Any time a person testifies in court, his or her reputation for truth and honesty may be subject to cross-examination by the other side. This means that a theft conviction could be used to discredit testimony offered in a civil case, another criminal case, or even a family law case. Imagine testifying in a child custody case – only to have the other parent’s attorney imply that you cannot be trusted or should not have custody of your children due to an old theft conviction. These are very real and very devastating consequences. Some of these unpleasant consequences can be mitigated with the advice of an experienced criminal defense attorney in Miami. By fighting charges, it may be possible to avoid a conviction and maintain a clean criminal record.

The Many Different Types of Theft Crimes

As you can see from the statutory definition of theft, there are many ways to commit the crime. It could be as simple as shoplifting, which encompasses a wide range of behaviors, such as switching tags or the fraudulent use of gift cards. It could be a complex white collar crime involving fraudulent schemes. It could be theft of a truck, motorcycle, or another automobile. It could be converting property that you initially held lawfully (such as an accountant who embezzles company funds she was supposed to deposit). It could be accomplished by identity theft or other types of credit card fraud. It could even be a violent crime such as robbery, or the related crime of burglary (which occurs when the owner is not present to defend his or her property). It could be purse snatching (which may or may not involve violence in the taking of the purse).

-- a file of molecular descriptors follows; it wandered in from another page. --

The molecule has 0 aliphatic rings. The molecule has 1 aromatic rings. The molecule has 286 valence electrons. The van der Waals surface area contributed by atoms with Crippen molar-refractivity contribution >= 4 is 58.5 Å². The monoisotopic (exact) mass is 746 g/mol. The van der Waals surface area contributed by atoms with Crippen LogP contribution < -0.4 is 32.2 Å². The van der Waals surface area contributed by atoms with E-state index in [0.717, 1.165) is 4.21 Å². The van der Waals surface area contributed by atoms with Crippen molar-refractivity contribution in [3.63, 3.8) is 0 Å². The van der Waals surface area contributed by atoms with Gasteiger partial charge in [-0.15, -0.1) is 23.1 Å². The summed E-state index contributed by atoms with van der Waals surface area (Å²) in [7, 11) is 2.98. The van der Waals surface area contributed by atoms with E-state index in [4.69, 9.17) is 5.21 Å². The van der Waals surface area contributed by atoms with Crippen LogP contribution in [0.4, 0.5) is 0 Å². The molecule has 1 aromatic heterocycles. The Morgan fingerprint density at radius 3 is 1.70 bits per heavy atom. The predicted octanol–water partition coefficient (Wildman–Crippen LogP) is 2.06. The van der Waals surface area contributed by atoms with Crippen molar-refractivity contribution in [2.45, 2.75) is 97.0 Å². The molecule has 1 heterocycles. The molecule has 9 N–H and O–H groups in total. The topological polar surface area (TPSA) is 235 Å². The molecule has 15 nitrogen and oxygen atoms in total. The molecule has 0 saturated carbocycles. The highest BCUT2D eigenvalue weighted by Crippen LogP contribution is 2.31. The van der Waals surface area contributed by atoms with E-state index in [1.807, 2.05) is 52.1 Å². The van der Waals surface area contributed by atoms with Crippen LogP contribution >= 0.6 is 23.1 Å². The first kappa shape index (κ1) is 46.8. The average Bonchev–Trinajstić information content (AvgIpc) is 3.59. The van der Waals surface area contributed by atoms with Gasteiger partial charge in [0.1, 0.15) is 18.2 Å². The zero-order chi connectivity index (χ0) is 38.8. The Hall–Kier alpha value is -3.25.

With the prevalence of the internet, there are many new ways to commit theft. These schemes have become far more sophisticated than the often mocked “Nigerian prince” emails that were common in the early days of the internet. Now, internet theft often targets especially vulnerable populations. Elderly victims might be told that their grandchildren are in trouble and need money wired to them immediately. Sophisticated hackers comb real estate websites to find properties that are under contract. They then send the buyers false wiring instructions for the purchase of the new home and have money wired directly into their accounts. These types of fraud have resulted in billions of dollars of losses in recent years.

Call Us Today to Discuss Your Case with an Experienced Miami Theft Defense Lawyer

Don’t let an unnecessary criminal conviction cause you pain for years to come. Consult with an experienced Miami criminal defense attorney who can protect your legal rights. At Stroleny Law, P.A., we believe that every defendant has the right to a fair investigation and trial. Call (305) 615-1285 for a free phone consultation as soon as possible. To contact us online, please fill out and submit our online contact form.

Stroleny Law, P.A. handles a variety of criminal law cases, so call now if you have any questions.